Twice a week, Mrs Melissa Lee presses fruit juice for her three- year-old son Ryan, to supplement his diet, as he neither chews well nor likes to eat whole fruit.
After doing this for two years, her husband suggested to her last week to stop giving him fruit juice because he had read a Washington Post article debunking its perceived benefits.
Published a few weeks ago, the piece was written by three medical experts from the United States. They argue that even freshly pressed, 100 per cent juice is "little more than sugar water" and that juice ought to be re-branded "from a health food to a treat", as children who are regular juice- drinkers end up being shorter, fatter and more prone to diabetes in adulthood.
After reading the article, Mrs Lee, 34, says she was taken aback by its assertions.
Eventually, she and her husband, who also have a one-year-old daughter, decided they would continue to give Ryan fruit juice.
Mrs Lee, who is self-employed, says: "I don't feel that the idea of giving fruit juices is that bad. I don't want to let myself be alarmed by the article."
Local dietitians and nutritionists tell The Sunday Times they agree with certain points raised in the article, but not others.
They concur that fruit juice offers no nutritional benefits over whole fruit for children, and it should not be considered a replacement for fruit to meet a person's recommended daily fruit intake.
Dr Kalpana Bhaskaran, a nutritionist at the Singapore Nutrition and Dietetics Association, puts it this way: "The benefits of eating a fresh, whole fruit are greater than the sum of its parts."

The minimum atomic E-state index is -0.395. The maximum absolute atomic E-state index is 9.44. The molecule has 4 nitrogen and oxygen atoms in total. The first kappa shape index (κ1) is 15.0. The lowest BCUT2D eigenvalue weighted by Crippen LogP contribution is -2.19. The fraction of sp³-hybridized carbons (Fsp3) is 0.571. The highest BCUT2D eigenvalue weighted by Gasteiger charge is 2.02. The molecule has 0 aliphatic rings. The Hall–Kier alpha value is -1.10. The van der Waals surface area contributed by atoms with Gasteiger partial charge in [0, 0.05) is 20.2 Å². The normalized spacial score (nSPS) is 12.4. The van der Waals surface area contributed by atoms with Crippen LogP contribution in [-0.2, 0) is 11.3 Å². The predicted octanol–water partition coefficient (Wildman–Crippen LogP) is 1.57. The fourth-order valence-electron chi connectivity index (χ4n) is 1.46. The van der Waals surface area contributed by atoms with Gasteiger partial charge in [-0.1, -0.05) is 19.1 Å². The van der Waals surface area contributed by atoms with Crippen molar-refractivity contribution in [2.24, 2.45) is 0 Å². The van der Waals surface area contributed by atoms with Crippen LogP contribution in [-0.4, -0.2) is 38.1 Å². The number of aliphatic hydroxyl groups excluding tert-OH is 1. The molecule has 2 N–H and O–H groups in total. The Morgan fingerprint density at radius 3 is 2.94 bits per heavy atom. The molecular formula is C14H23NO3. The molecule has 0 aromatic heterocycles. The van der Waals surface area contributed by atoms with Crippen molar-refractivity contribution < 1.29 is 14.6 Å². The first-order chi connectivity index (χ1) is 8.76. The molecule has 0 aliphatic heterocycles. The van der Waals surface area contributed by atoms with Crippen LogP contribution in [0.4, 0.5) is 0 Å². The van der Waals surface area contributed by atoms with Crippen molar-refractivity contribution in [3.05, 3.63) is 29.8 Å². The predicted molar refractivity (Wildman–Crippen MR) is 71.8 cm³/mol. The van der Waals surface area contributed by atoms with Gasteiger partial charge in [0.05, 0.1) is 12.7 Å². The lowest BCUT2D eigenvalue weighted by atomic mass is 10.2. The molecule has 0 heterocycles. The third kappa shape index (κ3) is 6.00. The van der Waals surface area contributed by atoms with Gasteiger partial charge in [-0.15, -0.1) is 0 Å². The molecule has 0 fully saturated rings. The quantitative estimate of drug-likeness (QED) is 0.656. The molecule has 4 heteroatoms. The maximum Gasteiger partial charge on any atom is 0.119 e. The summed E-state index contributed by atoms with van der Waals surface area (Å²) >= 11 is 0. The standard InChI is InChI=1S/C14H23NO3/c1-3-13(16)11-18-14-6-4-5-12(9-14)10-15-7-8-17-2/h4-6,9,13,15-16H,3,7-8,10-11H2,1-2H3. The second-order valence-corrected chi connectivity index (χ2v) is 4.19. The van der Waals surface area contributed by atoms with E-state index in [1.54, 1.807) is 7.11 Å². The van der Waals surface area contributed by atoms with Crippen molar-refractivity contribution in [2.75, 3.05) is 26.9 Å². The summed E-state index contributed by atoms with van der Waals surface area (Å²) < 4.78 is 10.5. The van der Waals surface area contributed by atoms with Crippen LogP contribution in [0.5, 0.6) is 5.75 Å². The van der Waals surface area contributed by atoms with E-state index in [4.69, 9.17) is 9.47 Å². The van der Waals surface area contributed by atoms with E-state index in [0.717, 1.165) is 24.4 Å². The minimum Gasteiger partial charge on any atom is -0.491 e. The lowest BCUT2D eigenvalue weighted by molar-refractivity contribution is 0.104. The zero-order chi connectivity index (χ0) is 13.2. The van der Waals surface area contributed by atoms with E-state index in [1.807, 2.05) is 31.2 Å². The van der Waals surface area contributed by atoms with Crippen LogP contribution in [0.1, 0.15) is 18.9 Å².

The experts also agree that fruit juice should be given only as a treat because of its high sugar content.
The Nutrition Clinic's co-founder Pooja Vig says that because the juicing process strips fruit of its dietary fibre, pulp and skin, fruit juice is a concentrated source of natural sugars.
"When you consume fruit juice, you are ultimately giving yourself a sugar shot," she says.
Dietitian Derrick Ong, founder of Eat Right Nutrition Consultancy, says the article has a slightly alarmist tone because it seems to "demonise" fruit juices.
While he agrees that valuable nutrients do get lost in the process of juicing, other nutrients such as vitamin C and folate - which are essential for building healthy tissues and blood cell development - are retained.
Dr Kalpana too agrees that fruit juice is not devoid of nutrients.
"Juice does contain antioxidants and carbohydrates," she says.
Boxed juices are also not necessarily inferior to freshly pressed or cold-pressed juices, adds Mr Ong, as these are likely to be pasteurised to preserve the nutrients.
But he advises the consumption of freshly pressed and cold-pressed juices as soon as possible to avoid further nutrient losses through exposure to the air.
Citing some medical studies, National Healthcare Group Polyclinics' senior dietitian Lynette Goh suggests that juice should be limited to 120 to 180ml a day for children older than one year old.
She agrees with the article that the excessive intake of juice can lead to extra calories, weight gain and obesity and that, in turn, will increase the risk of diabetes.
However, she adds: "Drinking juice itself does not contribute to diabetes."
The experts suggest that for parents such as Mrs Lee, whose children do not take well to fruit, they could consider making smoothies instead.
The whole fruit is blended in a smoothie, which means the dietary fibre is retained.
When nuts and calcium-rich fluids such as milk are added into the mix, the resulting smoothie packs more of a punch than fruit juice.
Another option for parents is to dilute the fruit juice by adding vegetables.
Ms Pooja says: "When you juice vegetables along with fruit, you are getting concentrated nutrients, and you are diluting the sugar content in the juice."
This suggestion is something that Ms Praise Phuan currently adopts with her two children, Goderick, nine, and Yenise, 11.
The 38-year-old helps to run vertical vegetable farm Packet Greens, and makes cold-pressed juices for her children once a week on average because they do not like to eat fruit or vegetables.
Her juice blends are a mix of ingredients such as kale, lettuce, beetroot, orange, carrot and lemon.
She does not add any syrup or sugar and feels that this is the best way she can get her children to consume more fruit and vegetables.
"I know what I'm juicing for them and my children enjoy it," she says.